CHERAW, S.C. - Two long years after an intense environmental cleanup started at a toxic waste dump behind a former textile plant in Cheraw, Channel 9 has learned the U.S. Environmental Protection Agency may be there indefinitely.
Cancer-causing PCBs, or polychlorinated biphenyls, were dumped in a creek by Burlington Industries in Cheraw up until the 1970s. No one knew about the danger there until 2016. Now, more lawsuits are being filed over health concerns and property damage linked to the contamination.
Barbara Bullard, who lives on sliding hill road, has joined one of those suits.
"We lost all of our vehicles, more than 90 percent of our possessions." Bullard is talking about the aftermath of Hurricane Florence, which devastated much of Chesterfield County, dumped 22 inches of rain on Cheraw, and left a foot of water in her home.
For most people in the area, water damage was the only concern. For her, it was much more, when the EPA showed up.
"They came and said we had to leave immediately. The house wasn't safe to spend one night in it," she said.
It was the same story for four of her neighbors, because of contamination from PCBs that washed up out of a creek and into yards and even homes.
PCBs are man-made chemicals once used in factories as coolant for electrical equipment, until they were banned in 1979. Four other homes had mud tainted with PCBs wash in during the flooding. They were evacuated immediately. Some are still empty.
Highland Industries’ plant now sits on Highway 9 on the site of the former Burlington plant, a textile operation that dumped the PCBs for decades. The poison oozed into creeks, parks, and backyards, like Tametrice Merriman's on Pecan Drive.
She doesn't let her two young children play in the backyard, concerned about their safety, even though EPA cleanup there is finished.
"It's just shocking. Just knowing how dangerous this is and how long it's been here," Merriman said.
Of course, she thought the cleanup was finished once before too, then Hurricane Florence brought round two.
Channel 9 was there when the EPA first deemed the area a Superfund site and in 2017 started cleaning up contaminated ground at a half-dozen homes right behind the plant. In some places, the agency dug down more than 2 feet to remove tainted soil. Merriman's house one of those properties.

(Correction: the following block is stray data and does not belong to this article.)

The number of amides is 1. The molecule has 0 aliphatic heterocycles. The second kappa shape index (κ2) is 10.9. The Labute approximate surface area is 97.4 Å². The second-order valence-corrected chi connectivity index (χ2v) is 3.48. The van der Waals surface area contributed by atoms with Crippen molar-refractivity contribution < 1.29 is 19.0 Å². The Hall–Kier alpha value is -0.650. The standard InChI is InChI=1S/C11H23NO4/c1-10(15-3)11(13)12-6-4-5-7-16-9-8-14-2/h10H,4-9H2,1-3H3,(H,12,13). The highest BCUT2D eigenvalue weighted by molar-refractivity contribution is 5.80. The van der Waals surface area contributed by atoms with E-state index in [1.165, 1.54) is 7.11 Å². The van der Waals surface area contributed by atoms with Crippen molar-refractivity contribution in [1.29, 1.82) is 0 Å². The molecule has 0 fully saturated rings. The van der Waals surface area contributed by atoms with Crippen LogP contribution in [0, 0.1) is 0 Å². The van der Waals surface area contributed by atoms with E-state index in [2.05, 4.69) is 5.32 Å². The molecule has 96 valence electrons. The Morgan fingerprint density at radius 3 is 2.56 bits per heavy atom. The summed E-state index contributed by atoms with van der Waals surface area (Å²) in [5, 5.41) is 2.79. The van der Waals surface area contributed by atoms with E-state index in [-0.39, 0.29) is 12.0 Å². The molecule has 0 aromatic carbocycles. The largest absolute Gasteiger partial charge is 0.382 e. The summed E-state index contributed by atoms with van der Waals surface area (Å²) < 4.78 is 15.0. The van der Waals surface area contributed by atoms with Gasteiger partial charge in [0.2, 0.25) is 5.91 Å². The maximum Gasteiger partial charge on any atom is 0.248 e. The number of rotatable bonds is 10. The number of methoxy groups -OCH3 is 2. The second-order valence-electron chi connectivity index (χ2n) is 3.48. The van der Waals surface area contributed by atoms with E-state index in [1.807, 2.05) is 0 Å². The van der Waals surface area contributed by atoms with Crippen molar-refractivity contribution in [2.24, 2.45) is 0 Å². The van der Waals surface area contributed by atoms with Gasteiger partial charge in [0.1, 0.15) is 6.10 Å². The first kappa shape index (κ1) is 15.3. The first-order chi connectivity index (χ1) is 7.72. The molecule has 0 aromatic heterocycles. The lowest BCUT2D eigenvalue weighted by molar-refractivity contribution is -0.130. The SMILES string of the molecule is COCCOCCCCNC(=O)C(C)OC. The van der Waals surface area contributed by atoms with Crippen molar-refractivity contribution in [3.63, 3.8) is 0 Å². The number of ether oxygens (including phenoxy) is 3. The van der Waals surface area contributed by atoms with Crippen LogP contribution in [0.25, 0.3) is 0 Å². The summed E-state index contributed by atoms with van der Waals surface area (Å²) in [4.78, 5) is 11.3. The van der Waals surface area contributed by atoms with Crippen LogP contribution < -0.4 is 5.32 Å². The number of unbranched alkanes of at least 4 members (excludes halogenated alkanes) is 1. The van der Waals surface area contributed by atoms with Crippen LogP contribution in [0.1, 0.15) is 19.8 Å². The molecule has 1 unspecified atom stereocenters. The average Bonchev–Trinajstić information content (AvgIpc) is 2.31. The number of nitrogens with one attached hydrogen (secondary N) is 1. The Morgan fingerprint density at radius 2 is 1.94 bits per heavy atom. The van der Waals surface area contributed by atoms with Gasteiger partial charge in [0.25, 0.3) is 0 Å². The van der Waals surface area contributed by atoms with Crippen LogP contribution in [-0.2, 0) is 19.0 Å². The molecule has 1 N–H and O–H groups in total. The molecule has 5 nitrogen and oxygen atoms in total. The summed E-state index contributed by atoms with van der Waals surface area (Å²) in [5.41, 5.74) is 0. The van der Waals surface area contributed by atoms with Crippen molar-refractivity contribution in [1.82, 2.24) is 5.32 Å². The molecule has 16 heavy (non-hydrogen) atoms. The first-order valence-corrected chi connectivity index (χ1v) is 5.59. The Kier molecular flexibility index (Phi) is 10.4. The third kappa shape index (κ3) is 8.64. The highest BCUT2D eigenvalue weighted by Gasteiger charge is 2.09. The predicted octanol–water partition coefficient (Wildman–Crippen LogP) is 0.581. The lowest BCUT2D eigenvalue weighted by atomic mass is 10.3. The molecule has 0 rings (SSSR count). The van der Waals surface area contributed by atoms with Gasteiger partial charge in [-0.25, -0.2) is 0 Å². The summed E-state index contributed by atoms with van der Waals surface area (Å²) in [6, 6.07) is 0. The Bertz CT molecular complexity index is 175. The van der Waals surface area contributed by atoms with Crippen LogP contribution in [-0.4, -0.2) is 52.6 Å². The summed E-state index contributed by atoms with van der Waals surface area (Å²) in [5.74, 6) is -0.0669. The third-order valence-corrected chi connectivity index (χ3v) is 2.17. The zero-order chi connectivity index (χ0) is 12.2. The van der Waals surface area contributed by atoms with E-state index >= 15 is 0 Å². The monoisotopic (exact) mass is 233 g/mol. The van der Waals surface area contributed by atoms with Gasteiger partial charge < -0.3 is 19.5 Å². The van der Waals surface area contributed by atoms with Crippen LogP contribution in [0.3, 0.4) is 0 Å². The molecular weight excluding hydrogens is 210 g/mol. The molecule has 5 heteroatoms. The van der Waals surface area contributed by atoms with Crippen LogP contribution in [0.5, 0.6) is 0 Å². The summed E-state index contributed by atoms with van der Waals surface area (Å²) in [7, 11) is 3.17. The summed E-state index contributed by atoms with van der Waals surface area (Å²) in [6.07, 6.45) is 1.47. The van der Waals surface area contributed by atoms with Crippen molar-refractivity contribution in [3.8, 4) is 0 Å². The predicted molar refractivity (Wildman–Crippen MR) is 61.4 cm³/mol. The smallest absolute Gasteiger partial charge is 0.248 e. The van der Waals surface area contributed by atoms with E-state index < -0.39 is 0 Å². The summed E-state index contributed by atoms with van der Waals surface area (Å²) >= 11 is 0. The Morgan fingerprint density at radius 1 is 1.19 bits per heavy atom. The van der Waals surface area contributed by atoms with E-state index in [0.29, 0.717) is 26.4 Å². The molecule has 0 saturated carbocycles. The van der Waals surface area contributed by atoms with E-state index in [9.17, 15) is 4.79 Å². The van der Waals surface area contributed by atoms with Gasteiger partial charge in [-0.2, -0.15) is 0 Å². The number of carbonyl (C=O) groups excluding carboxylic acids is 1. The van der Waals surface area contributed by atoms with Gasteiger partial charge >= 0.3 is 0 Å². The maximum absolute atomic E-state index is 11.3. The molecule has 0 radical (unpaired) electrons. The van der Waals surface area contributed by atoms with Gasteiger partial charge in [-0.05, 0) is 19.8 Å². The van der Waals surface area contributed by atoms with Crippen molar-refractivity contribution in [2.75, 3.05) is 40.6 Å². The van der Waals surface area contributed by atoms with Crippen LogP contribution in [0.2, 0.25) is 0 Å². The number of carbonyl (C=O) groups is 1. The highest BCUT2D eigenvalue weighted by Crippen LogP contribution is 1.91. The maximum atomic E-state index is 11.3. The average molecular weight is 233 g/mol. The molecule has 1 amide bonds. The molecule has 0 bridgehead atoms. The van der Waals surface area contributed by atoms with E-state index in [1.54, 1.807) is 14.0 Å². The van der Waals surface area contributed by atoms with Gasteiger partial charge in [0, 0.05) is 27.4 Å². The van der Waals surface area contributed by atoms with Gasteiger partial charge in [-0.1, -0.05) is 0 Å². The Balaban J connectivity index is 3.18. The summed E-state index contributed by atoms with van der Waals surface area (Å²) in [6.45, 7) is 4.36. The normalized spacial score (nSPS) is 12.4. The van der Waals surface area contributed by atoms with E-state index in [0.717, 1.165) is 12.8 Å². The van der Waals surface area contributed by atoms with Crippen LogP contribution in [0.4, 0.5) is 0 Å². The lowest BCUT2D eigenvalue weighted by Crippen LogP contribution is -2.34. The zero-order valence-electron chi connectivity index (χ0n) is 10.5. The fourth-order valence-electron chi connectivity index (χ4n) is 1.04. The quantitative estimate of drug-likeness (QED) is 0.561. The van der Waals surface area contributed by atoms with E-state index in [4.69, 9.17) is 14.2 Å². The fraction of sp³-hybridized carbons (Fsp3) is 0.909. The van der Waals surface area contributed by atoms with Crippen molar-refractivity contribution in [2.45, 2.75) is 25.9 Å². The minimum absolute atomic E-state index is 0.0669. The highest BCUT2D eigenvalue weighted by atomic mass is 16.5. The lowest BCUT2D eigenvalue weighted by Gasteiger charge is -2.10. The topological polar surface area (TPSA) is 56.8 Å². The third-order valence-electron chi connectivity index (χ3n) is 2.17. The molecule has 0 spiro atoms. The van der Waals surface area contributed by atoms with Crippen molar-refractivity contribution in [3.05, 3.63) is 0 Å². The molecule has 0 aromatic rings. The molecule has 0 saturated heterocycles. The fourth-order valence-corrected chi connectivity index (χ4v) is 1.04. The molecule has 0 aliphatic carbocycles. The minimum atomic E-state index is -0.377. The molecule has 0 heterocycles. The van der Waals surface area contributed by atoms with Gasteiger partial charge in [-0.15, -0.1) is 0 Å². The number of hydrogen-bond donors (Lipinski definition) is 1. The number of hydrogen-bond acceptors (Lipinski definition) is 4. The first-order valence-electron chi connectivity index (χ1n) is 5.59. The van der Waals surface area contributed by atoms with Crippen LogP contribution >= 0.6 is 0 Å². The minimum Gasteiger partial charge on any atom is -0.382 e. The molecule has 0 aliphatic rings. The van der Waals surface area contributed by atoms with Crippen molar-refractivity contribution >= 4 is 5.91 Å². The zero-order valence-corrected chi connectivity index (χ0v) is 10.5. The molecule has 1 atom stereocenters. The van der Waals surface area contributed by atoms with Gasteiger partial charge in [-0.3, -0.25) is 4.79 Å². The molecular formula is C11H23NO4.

Then they realized it was a much bigger problem than a few homes. The creek had carried the toxic material down to Huckleberry Park that once had playground equipment for children.
After PCBs were found in the soil, it was closed, roped off and the playground equipment removed. Last year, the EPA began removing hundreds of tons of bad soil and replacing it.
The work had just finished when Hurricane Florence hit. The cleanup started over, and the park is still closed.
Merriman showed Channel 9 the new squares of sod put down in her yard, where PCBs were discovered a second time after Florence after the cleanup.
"Come to find out after the hurricane it go recontaminated," she said. "They had to come out again."
That was enough for George and Catherine Martin, who also live on the creek and saw the water rise right up to their house.
Their yard was contaminated, and they filed the first lawsuit against Highland Industries alleging that the company knew or should have known the property was contaminated when they bought the plant from Burlington and failed to take action.
The Martins want a full clean-up and damages, because they can't sell their home. They've been trying for more than two years, but now must disclose to potential buyers that contamination was found in their yard.
"The house isn't worth anything anymore, and the property's not. And I got all this money tied up here," George Martin told Channel 9.
After Hurricane Florence spread contamination again into areas already cleaned up, Highland Industries agreed to work with the EPA to clean up its own property.
Highland has ripped out all the trees behind the plant, installed fences and is now cleaning up the ditch, where at least part of the problem started decades ago.
Channel 9 went to EPA headquarters in Atlanta to ask how long the work in Cheraw will continue. Matt Huyser has been overseeing the project for three years.
"The unfortunate part is that people did live next to this without knowing about it for a long period of time," Huyser said. 'We are now doing additional investigation and cleanup if necessary."
The reason for the extended stay by the EPA is the project has been put on a national priorities list.
The agency is testing the soil on the entire creek, wherever surface water flows from the plant more than 2 miles to the Pee Dee River. If unsafe levels of PCBs are found there, another round of cleanup will begin, and that could take years.
For Bullard, every day is now a struggle.
"Nothing's changed for me," she said. "The EPA came and cleaned all my stuff, then threw it all in a pile," she said as she pointed to a large clutter of furniture, boxes and odds and ends in her carport.
She feels like her life is on hold, since she was told she shouldn't even walk around in her yard because of the contamination.
"I’m angry. I'm frustrated," she said. "They just left, and I can't get anyone to help me."
She hopes a class-action lawsuit soon to be filed may help her and possibly hundreds of other potential plaintiffs.
Channel 9 has reached out multiple times over several months to Highland Industries and the former owners, Burlington, for comment. They have not responded to any of our requests.
Highland has also not filed a legal response to any pending lawsuits except to move Martin’s case to federal court.
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